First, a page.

BlackBerry 10 devices
There are several devices available that run BlackBerry 10 OS. These devices have different specifications, and apps that run on these devices behave slightly differently. However, all of these devices still provide the core BlackBerry 10 experience to users.
As you start developing apps for BlackBerry 10, remember that users might run your app on different BlackBerry 10 devices. Because of the differences between the devices, you should design your app so that it works correctly and looks great regardless of the device that it's run on.
BlackBerry 10 devices can be separated into two general categories:
- All-touch devices: These devices use a touch screen as the only input method. They include a touch screen keyboard that appears on the screen when keyboard input is required.
- Devices with a physical keyboard: These devices include a physical, QWERTY keyboard in addition to a touch screen. They have a smaller screen size than all-touch devices
This document outlines some of the key differences between BlackBerry 10 devices and provides tips and resources to help you develop your apps effectively. In addition, the UI Guidelines for BlackBerry 10 is a great resource that can help you design nearly every aspect of your app's UI, and includes information about structure, navigation, screen sizes, and more.
Due to the differences in screen size, all-touch devices and devices with a physical keyboard have the following screen resolutions:
Note that the BlackBerry Z10 smartphone, the first all-touch device that runs BlackBerry 10, uses a resolution of 768 x 1280, which is slightly different than the resolution that future all-touch devices will use (720 x 1280). Keep this in mind as you initially develop your apps, but for your future development, design your apps with the 720 x 720 and 720 x 1280 resolutions in mind.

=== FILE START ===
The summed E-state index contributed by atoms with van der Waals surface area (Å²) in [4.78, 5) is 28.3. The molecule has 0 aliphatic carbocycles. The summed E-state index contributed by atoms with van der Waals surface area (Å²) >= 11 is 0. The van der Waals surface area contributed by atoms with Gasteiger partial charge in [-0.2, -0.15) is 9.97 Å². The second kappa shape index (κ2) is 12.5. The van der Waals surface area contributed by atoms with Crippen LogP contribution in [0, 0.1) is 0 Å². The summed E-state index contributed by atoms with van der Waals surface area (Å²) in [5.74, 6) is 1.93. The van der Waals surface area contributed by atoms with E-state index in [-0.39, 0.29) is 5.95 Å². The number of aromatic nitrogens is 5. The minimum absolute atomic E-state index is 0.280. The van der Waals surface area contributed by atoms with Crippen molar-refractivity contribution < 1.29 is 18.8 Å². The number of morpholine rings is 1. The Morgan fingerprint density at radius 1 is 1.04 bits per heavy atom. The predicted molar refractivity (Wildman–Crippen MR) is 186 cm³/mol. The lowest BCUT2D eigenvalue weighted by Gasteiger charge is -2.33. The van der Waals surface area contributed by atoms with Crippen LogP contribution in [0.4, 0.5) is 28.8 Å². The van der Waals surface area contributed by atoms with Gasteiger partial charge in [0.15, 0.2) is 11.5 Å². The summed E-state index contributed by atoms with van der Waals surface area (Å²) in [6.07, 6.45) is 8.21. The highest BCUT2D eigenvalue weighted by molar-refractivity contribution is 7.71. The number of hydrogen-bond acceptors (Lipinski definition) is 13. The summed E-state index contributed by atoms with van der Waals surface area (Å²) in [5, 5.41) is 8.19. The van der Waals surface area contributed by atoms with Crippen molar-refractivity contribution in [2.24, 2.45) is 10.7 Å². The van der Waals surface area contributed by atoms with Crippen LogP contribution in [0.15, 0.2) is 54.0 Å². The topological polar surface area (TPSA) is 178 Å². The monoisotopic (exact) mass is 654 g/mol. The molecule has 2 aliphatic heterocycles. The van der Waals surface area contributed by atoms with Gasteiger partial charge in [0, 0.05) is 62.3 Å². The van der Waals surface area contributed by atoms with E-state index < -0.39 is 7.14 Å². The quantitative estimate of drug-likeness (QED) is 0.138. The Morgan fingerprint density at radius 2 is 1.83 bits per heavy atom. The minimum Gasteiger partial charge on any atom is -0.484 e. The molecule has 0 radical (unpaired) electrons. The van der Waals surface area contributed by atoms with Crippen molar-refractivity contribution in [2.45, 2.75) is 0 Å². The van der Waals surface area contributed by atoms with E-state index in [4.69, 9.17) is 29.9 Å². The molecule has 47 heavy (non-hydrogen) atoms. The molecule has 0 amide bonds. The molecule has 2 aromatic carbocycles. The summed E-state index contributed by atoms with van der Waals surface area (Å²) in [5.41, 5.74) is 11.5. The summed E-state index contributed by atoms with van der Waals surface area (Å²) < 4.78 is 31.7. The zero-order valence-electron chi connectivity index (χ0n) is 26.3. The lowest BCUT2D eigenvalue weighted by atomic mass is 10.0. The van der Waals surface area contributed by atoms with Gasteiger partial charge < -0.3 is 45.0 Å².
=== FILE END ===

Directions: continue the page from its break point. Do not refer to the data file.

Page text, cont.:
Because users might run your app on devices with any of these screen resolutions, consider the following guidelines as you develop your apps:
Create resolution-independent UIs
The UI controls that you choose to use, and the way that you arrange these controls, depend on the resolution of the screen. On devices with a physical keyboard, you have less screen space to work with, so you may have to design your UI differently. You should try to develop UIs that don't depend on a particular resolution by using features such as dynamic layouts, margins, and space quotas.
Use assets designed specifically for each resolution
If your app includes graphical assets, such as background images or other assets, you should consider how these assets might look when they're viewed in different resolutions. Cascades scales certain assets automatically to fit the size of the screen. If your assets don't scale very well, you might find that your app isn't very visually appealing on devices with different resolutions.
Fortunately, Cascades includes a static asset selector that can help your app use the right set of assets based on the target device that your app is running on. This feature lets you create different image assets—and even entirely new layouts—for each device that you want to support.
To learn more, see Using the static asset selector.
Keyboard input is a fundamental way that users interact with their mobile devices. In previous versions of BlackBerry devices, many users enjoyed models with a physical keyboard and became accustomed to the usability and feel of that interaction method. With BlackBerry 10, users can choose between devices with a physical keyboard and all-touch devices with a touch screen keyboard.